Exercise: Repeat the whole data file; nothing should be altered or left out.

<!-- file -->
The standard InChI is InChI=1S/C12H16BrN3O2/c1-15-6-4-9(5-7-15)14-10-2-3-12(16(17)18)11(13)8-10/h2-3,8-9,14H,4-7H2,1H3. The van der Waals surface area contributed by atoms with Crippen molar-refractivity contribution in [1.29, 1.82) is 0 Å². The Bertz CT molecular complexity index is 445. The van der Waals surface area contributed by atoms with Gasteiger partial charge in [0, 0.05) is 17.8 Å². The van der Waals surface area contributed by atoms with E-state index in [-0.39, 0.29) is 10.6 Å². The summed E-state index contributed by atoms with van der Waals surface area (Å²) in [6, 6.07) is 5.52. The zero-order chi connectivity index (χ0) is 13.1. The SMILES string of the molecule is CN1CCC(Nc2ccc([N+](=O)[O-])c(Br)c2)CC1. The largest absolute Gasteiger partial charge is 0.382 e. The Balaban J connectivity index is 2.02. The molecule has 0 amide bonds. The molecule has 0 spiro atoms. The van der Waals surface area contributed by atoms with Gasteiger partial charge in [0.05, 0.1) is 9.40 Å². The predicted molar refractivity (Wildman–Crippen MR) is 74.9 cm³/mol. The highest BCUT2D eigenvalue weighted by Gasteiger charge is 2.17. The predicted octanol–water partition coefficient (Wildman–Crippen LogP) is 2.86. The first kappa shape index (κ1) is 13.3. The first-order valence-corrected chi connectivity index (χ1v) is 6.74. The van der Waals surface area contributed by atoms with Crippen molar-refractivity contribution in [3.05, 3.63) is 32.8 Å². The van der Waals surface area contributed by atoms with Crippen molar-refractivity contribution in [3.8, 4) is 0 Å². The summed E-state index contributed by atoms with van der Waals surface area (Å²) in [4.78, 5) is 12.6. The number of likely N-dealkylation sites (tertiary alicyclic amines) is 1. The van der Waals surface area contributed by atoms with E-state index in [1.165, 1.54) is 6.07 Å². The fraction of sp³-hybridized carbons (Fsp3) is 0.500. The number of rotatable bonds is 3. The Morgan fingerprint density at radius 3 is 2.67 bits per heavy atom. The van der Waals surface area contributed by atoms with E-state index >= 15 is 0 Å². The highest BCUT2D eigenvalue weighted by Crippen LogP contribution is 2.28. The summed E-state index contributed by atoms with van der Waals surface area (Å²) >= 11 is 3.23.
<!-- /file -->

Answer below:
The standard InChI is InChI=1S/C12H16BrN3O2/c1-15-6-4-9(5-7-15)14-10-2-3-12(16(17)18)11(13)8-10/h2-3,8-9,14H,4-7H2,1H3. The van der Waals surface area contributed by atoms with Crippen molar-refractivity contribution in [1.29, 1.82) is 0 Å². The Bertz CT molecular complexity index is 445. The van der Waals surface area contributed by atoms with Gasteiger partial charge in [0, 0.05) is 17.8 Å². The van der Waals surface area contributed by atoms with E-state index in [-0.39, 0.29) is 10.6 Å². The summed E-state index contributed by atoms with van der Waals surface area (Å²) in [6, 6.07) is 5.52. The zero-order chi connectivity index (χ0) is 13.1. The SMILES string of the molecule is CN1CCC(Nc2ccc([N+](=O)[O-])c(Br)c2)CC1. The largest absolute Gasteiger partial charge is 0.382 e. The Balaban J connectivity index is 2.02. The molecule has 0 amide bonds. The molecule has 0 spiro atoms. The van der Waals surface area contributed by atoms with Gasteiger partial charge in [0.05, 0.1) is 9.40 Å². The predicted molar refractivity (Wildman–Crippen MR) is 74.9 cm³/mol. The highest BCUT2D eigenvalue weighted by Gasteiger charge is 2.17. The predicted octanol–water partition coefficient (Wildman–Crippen LogP) is 2.86. The first kappa shape index (κ1) is 13.3. The first-order valence-corrected chi connectivity index (χ1v) is 6.74. The van der Waals surface area contributed by atoms with Crippen molar-refractivity contribution in [3.05, 3.63) is 32.8 Å². The van der Waals surface area contributed by atoms with Crippen molar-refractivity contribution in [3.8, 4) is 0 Å². The summed E-state index contributed by atoms with van der Waals surface area (Å²) in [4.78, 5) is 12.6. The number of likely N-dealkylation sites (tertiary alicyclic amines) is 1. The van der Waals surface area contributed by atoms with E-state index in [1.165, 1.54) is 6.07 Å². The fraction of sp³-hybridized carbons (Fsp3) is 0.500. The number of rotatable bonds is 3. The Morgan fingerprint density at radius 3 is 2.67 bits per heavy atom. The van der Waals surface area contributed by atoms with E-state index >= 15 is 0 Å². The highest BCUT2D eigenvalue weighted by Crippen LogP contribution is 2.28. The summed E-state index contributed by atoms with van der Waals surface area (Å²) >= 11 is 3.23.